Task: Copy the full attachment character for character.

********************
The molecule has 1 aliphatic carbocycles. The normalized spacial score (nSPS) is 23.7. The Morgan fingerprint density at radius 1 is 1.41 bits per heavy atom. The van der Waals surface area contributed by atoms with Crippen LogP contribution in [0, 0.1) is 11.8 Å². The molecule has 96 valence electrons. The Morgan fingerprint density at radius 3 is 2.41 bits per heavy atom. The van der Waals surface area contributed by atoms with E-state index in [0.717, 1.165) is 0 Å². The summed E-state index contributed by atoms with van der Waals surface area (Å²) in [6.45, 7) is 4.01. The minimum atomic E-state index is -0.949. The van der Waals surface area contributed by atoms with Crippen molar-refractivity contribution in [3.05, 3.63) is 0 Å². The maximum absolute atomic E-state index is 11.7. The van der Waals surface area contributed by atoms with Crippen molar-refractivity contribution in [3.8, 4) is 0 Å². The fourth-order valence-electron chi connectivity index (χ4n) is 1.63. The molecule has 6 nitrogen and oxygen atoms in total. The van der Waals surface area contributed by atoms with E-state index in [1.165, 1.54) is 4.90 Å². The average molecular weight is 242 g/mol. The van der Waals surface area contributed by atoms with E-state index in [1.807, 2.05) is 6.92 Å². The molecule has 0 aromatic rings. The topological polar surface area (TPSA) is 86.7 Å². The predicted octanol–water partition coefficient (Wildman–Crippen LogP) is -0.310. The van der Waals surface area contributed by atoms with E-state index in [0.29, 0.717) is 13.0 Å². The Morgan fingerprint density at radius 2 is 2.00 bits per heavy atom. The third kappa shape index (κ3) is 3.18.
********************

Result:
The molecule has 1 aliphatic carbocycles. The normalized spacial score (nSPS) is 23.7. The Morgan fingerprint density at radius 1 is 1.41 bits per heavy atom. The van der Waals surface area contributed by atoms with Crippen LogP contribution in [0, 0.1) is 11.8 Å². The molecule has 96 valence electrons. The Morgan fingerprint density at radius 3 is 2.41 bits per heavy atom. The van der Waals surface area contributed by atoms with E-state index in [0.717, 1.165) is 0 Å². The summed E-state index contributed by atoms with van der Waals surface area (Å²) in [6.45, 7) is 4.01. The minimum atomic E-state index is -0.949. The van der Waals surface area contributed by atoms with Crippen molar-refractivity contribution in [3.05, 3.63) is 0 Å². The maximum absolute atomic E-state index is 11.7. The van der Waals surface area contributed by atoms with Crippen molar-refractivity contribution in [3.8, 4) is 0 Å². The fourth-order valence-electron chi connectivity index (χ4n) is 1.63. The molecule has 6 nitrogen and oxygen atoms in total. The van der Waals surface area contributed by atoms with E-state index in [1.165, 1.54) is 4.90 Å². The average molecular weight is 242 g/mol. The van der Waals surface area contributed by atoms with E-state index in [1.807, 2.05) is 6.92 Å². The molecule has 0 aromatic rings. The topological polar surface area (TPSA) is 86.7 Å². The predicted octanol–water partition coefficient (Wildman–Crippen LogP) is -0.310. The van der Waals surface area contributed by atoms with E-state index in [0.29, 0.717) is 13.0 Å². The Morgan fingerprint density at radius 2 is 2.00 bits per heavy atom. The third kappa shape index (κ3) is 3.18.